Lambert said the potential move could mean modernized classrooms and other teaching facilities, more green space on campus and better energy efficiency. And he called the site’s access to light rail “a game changer.”
Renderings of a new Judge building and campus south of St. Ann Catholic Church were on display during the school’s 100th anniversary celebrations at the campus, held in late August after several COVID-19 delays.
The school’s footprint in Salt Lake City was originally occupied by Judge Mercy Home, a hospital founded by mining tycoons John and Mary Judge for Catholic coal miners in Park City suffering from black lung. It opened as a school in 1921, not long after John’s death.
The high school boasts strong academic credentials and was designated a National Blue Ribbon School in 2021, for a fourth time.
Nearly 70% of students at Judge are on financial assistance, Lambert noted.
Judge’s athletes, known as the Bulldogs, have long been a force in Utah’s prep sports and helped advance the popularity of lacrosse statewide.
The school’s iconic football field, funded by the largesse of members of the McCarthey family, offers a commanding view of the city’s skyline.
Judge tried to relocate before
Moving Judge Memorial is hardly a new idea. The school’s antiquated facilities and a lack of space have prompted several similar quests through the decades for new digs, according to Lambert, several alumni and former faculty members.
The Catholic Church sought to buy what was then called South High School — now home to a Salt Lake Community College campus — in the 1950s, Lambert said, and made similar moves on the old Jordan High School in Sandy in the late 1990s, before it was razed.
The diocese also got well along in negotiations to buy the now-demolished Granite High School at 3305 S. 500 East around 2015, he and others said, but that potential deal fizzled.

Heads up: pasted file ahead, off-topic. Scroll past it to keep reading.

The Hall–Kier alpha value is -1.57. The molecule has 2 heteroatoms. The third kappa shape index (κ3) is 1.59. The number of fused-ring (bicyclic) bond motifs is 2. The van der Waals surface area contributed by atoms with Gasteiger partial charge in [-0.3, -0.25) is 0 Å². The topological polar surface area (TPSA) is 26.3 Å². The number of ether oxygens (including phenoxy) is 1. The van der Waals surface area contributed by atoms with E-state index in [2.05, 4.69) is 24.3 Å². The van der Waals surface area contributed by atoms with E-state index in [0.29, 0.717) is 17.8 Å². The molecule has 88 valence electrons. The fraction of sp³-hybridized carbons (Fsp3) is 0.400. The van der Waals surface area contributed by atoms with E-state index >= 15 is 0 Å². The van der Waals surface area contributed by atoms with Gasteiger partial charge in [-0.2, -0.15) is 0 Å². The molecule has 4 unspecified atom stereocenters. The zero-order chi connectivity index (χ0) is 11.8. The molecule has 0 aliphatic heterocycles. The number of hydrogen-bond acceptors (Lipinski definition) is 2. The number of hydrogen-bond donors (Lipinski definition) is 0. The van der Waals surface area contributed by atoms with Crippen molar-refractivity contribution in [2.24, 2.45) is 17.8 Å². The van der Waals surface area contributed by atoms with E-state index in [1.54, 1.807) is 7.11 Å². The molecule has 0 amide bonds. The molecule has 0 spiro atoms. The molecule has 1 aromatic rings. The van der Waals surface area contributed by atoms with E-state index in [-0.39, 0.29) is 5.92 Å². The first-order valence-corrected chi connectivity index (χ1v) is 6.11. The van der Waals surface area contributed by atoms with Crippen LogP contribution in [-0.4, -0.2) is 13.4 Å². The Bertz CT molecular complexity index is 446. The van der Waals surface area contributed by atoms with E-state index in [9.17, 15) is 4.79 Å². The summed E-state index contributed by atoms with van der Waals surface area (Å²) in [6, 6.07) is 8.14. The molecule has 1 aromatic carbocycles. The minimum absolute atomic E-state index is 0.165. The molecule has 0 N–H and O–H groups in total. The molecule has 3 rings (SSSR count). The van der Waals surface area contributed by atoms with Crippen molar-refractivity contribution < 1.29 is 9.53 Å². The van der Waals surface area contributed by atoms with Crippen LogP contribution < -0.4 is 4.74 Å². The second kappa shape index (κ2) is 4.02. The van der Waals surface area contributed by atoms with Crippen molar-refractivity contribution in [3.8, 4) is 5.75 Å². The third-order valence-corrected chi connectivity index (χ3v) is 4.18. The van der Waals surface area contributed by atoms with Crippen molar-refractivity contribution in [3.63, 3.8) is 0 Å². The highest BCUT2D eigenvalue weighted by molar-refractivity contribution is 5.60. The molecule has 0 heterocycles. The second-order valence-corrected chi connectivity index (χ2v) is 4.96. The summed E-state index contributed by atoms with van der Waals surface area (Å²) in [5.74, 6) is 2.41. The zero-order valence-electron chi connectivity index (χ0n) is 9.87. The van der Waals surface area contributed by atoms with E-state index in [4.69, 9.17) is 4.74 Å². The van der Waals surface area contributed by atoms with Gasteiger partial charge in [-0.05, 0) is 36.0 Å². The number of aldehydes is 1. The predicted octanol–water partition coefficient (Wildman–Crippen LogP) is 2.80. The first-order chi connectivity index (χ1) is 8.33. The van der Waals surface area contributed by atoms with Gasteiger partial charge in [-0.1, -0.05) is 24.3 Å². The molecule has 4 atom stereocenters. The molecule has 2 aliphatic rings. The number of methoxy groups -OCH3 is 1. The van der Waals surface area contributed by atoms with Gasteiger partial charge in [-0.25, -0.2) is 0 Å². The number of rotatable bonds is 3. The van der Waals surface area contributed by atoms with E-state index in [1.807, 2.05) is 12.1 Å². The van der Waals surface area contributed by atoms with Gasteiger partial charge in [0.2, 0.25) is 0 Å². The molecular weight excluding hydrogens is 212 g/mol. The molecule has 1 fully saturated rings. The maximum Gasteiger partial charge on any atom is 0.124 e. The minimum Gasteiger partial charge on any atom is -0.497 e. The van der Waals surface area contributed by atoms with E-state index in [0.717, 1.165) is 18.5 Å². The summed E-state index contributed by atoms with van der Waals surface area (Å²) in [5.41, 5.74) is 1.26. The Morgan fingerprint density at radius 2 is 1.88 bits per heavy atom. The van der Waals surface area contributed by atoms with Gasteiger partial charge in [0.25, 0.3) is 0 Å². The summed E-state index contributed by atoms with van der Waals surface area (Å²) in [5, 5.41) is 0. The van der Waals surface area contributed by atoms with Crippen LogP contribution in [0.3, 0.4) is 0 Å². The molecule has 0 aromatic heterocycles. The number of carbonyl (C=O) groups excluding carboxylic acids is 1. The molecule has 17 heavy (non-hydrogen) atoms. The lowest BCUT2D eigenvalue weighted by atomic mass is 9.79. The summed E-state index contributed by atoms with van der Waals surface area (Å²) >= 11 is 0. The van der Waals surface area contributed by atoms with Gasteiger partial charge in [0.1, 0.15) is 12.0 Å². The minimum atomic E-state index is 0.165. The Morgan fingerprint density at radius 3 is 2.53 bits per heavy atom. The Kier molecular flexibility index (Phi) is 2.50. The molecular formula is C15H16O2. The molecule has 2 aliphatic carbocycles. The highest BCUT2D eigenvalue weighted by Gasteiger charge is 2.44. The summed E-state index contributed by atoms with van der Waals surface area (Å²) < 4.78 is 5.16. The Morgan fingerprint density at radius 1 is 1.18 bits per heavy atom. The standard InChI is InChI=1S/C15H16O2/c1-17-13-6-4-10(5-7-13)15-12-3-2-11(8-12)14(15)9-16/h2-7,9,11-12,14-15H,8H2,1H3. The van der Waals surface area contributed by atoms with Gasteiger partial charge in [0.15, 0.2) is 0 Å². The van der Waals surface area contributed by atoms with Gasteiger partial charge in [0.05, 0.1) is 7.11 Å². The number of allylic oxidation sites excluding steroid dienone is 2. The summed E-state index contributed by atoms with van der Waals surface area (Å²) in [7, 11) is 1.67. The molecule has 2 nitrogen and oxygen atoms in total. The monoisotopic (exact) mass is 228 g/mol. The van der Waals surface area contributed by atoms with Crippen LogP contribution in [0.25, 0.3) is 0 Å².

The latest iteration to moving Judge is reportedly bound up in a larger conversation about consolidating Catholic parishes in the city for financial reasons in light of falling church attendance, particularly at Our Lady of Lourdes, which opened in 1914.
Jean Hill, spokesperson for the Catholic diocese, declined to comment on the scenario of parish consolidation involving Our Lady of Lourdes and St. Ann, a shift said to require consent from Vatican officials.
Some longtime parishioners at Our Lady of Lourdes are devastated by the church’s potential demolition. Though the building is more than a century old, it is not listed on the National Register of Historic Places nor is it located in one of Salt Lake City’s historic districts.
“Lourdes parish has had a very faithful, long-standing group that has attended Mass there every Sunday,” said Judge alum, former teacher, counselor and coach Sonny Tangaro. “That letter was a shock to their system” and, in his view, “premature.”
Also a former director of development at the school, Tangaro said alumni had mixed reactions to the prospect of selling the site, blending nostalgia for the existing campus with a recognition that its facilities had outlived their usefulness.
But he noted the private school faced challenges ahead. “The main challenge is, can they finance it?” Tangaro said. “That’s the biggest obstacle.”